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article imageOp-Ed: Bank rewrites call centers with chatbot ‘virtual bankers’

By Paul Wallis     Sep 3, 2017 in Technology
Sydney - The National Australia Bank (NAB) has sent shudders through the call center sector with a new move. “Virtual bankers” will replace call center staff to a large extent for routine enquiries, with more to come.
National Australia Bank is one of Australia’s “Big Four” banks, and there’s plenty of reason to believe that if the chatbots take over, it’ll rewrite banking in future. The bank states that its move to chatbots is to save money], but the wider ramifications obviously affect customer interactions throughout the entire banking vertical.
That’s not to say that the reasoning behind the move doesn’t come with a few “Errr….Um…Yuck” issues. The rhetoric accompanying the chatbot revolution is a bit… management-science-y.
The bank want to improve the “customer journey” (Who in the name of god comes up with these expressions, and why haven’t they been shot yet?) and help to manage customer call volumes.
In fairness to NAB, they’re literally putting their money where the chatbots’ mouths are. They’re trialling the chatbots on basic credit card enquiries. That’s a bit of a risk. Terms of service with credit cards are governed by statute law, as well as civil law. A mistake could be messy, as NAB well knows, so it is a bit of a vote of confidence in the chatbots to let them loose on this sometimes irritating subject.
The “customer journey” could also take a few stopovers in possible miscues, but the usual fix for that is that the chatbot connects to an operator. This move won’t wipe out the customer service staff, but it could put quite a dent in call center numbers.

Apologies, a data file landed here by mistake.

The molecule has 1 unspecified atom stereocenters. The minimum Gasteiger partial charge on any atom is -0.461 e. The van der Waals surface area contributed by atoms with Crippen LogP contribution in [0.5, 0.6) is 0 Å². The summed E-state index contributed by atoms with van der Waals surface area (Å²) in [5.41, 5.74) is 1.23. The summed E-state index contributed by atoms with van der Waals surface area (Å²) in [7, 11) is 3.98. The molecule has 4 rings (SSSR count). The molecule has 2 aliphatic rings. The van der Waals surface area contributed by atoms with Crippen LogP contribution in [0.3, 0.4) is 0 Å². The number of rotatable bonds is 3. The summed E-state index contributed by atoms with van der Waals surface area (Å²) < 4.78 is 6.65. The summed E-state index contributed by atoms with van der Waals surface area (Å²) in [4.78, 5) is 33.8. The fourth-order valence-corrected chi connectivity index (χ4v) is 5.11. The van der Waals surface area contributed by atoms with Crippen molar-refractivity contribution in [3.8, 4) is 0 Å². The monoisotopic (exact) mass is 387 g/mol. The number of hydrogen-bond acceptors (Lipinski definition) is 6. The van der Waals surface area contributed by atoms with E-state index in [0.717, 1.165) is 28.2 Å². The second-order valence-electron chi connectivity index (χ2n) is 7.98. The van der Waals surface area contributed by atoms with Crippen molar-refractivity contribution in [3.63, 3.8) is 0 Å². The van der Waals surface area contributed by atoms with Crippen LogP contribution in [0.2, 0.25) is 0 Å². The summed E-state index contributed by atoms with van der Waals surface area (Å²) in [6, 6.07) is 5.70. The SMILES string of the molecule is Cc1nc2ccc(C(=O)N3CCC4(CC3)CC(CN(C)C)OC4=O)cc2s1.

The move to chatbots has been coming for a while. Chatbots have been becoming more flexible and more responsive, and the money-saving move is hardly a surprise. It WILL cost jobs, and the game of musical chairs for bank staff is obviously only just beginning.
Does this mean call centers are on the way out? In the short term, no. In the longer term, yes. Reconfiguration of the customer service operations of banks will have a significant impact. The skill sets and knowledge related to human call centers are much bigger than just answering phones, particularly in the tech services component. Those staff could realistically expect to keep their jobs, but the basic enquiries lines are looking set for oblivion.
What the banks and other financial institutions may not expect, however, is a tech war with Google, Amazon and Facebook, and possibly Apple and Microsoft. The big corporate tech monsters are believed to be looking at entering finance, and if they do, they’ll bring a lot of new tech with them. The cost savings of replacing staff with chatbots may get eaten up with a demand for newer, better systems to compete.
Service quality is a major issue in any customer-based industry. Failure to provide service, lousy service, or inept service are not good for business, when people can take their business elsewhere with a tap on the phone. The chatbots in finance will have to deliver, and deliver well.
When you make your next “customer journey” to your bank, pack a lunch. You may need it; not to deal with the chatbots, but to deal with the ever-less-human face of managing basic customer interactions. The customer environment is getting very clinical, and very sterile, and not in a good way.
I spent 20 years in customer service in the public sector. Interaction with humans with real problems simply can’t be formularised. There are many variables, and many risks. If the chatbots add more efficiency at the customer end, they’ll be a big success. If things are made quicker, easier and faster, great. If they don’t deliver for customers, expect a virtual instant library of problems and possible legal issues.
This opinion article was written by an independent writer. The opinions and views expressed herein are those of the author and are not necessarily intended to reflect those of
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